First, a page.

Public Health Notices
The notices below provide information gathered from press releases and other public notices about current public health concerns.
- Zika is an infection caused by the Zika virus, which is spread primarily by a certain type of mosquito. It can also be spread through unprotected sexual contact.
- As of September 2016, Zika virus has been transmitted in nearly all of South and Central America. There has now been confirmed cases of Zika transmission in the Miami, Fla. area. For the most up-to-date information, see Centers for Disease Control and Prevention.
- The best way to prevent the spread of Zika is to prevent mosquito bites. Wear insect repellent, wear long sleeves and pants and stay inside.
- Many people who get Zika do not have any symptoms or very mild symptoms. These symptoms may include: fever, rash, joint pain, conjunctivitis (pink eyes), muscle pain and headache.
- Zika has been linked to serious birth defects, such as microcephaly (babies born with small heads and brains). If you are pregnant or may become pregnant soon it is not advised for you to travel to areas where Zika has been transmitted. If you are pregnant and have a partner who lives in or has traveled to an area with Zika, do not have unprotected sex during your pregnancy.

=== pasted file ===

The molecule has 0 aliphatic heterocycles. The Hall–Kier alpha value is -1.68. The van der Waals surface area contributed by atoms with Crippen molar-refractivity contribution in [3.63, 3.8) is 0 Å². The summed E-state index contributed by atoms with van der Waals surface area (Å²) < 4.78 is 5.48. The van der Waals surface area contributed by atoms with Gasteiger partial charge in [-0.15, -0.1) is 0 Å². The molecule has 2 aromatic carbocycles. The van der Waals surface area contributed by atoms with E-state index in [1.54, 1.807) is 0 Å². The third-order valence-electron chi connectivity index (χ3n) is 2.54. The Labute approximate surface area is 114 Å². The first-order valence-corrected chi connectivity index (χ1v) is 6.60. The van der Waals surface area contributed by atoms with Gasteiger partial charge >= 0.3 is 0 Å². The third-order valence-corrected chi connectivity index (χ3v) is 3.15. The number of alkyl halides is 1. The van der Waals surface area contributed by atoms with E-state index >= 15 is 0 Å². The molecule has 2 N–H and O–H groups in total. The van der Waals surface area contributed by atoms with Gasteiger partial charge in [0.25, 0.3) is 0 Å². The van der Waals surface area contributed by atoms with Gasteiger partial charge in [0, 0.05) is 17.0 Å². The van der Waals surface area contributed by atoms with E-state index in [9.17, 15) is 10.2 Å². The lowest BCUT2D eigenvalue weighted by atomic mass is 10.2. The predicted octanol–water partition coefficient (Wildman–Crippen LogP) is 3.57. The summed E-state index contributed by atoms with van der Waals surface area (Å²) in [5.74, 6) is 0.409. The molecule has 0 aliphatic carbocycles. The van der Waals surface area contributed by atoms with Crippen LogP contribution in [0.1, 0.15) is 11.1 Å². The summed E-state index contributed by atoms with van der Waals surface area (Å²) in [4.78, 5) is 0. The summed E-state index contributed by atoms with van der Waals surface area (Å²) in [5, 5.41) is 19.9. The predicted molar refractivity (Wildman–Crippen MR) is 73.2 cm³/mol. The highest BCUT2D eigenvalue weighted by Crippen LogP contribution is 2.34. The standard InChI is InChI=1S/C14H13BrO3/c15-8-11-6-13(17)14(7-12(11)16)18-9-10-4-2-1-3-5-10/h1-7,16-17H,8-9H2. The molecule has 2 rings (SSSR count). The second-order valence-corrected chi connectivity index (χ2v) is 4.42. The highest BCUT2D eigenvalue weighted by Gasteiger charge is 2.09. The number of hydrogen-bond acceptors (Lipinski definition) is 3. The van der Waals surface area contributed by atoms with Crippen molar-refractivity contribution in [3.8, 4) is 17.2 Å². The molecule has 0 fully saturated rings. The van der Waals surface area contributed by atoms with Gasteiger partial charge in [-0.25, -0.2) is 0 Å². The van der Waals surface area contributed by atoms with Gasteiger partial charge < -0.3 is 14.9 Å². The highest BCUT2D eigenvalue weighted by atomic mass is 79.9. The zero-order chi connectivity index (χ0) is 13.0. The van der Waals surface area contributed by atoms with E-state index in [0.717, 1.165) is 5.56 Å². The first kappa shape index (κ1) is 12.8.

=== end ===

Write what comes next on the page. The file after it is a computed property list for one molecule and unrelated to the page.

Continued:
See CDC Zika Virus for more information.
On January 15, 2016, Centers for Disease Control and Prevention (CDC) issued a travel alert to highlight countries where Zika virus is prevalent. The Zika virus is spread by mosquitoes and is therefore most prevalent in tropical environments. Generally, symptoms are mild and include fever, rash, joint pain, and conjunctivitis (red eyes), lasting several days to a week. Currently, there is no vaccine to prevent or medicine to treat Zika, but severe disease requiring hospitalization is uncommon.
Travelers can limit their exposure to Zika (and other mosquito-borne illnesses like malaria, Dengue fever and Chikungunya) by taking precautions to prevent mosquito bites.
Unfortunately, Zika is linked to a specific birth defect called microcephaly. This link is so strong that the CDC issued travel guidance for pregnant women and women trying to become pregnant, warning them to avoid visiting places where the virus is currently circulating. Such travelers should regularly review the travel alert for updates as more countries are likely to be added to the list.
If you are concerned about a risk of exposure to Zika related to upcoming travel, contact a specialist in travel medicine. Pregnant women, or women planning to become pregnant, should consult with their OB/GYN.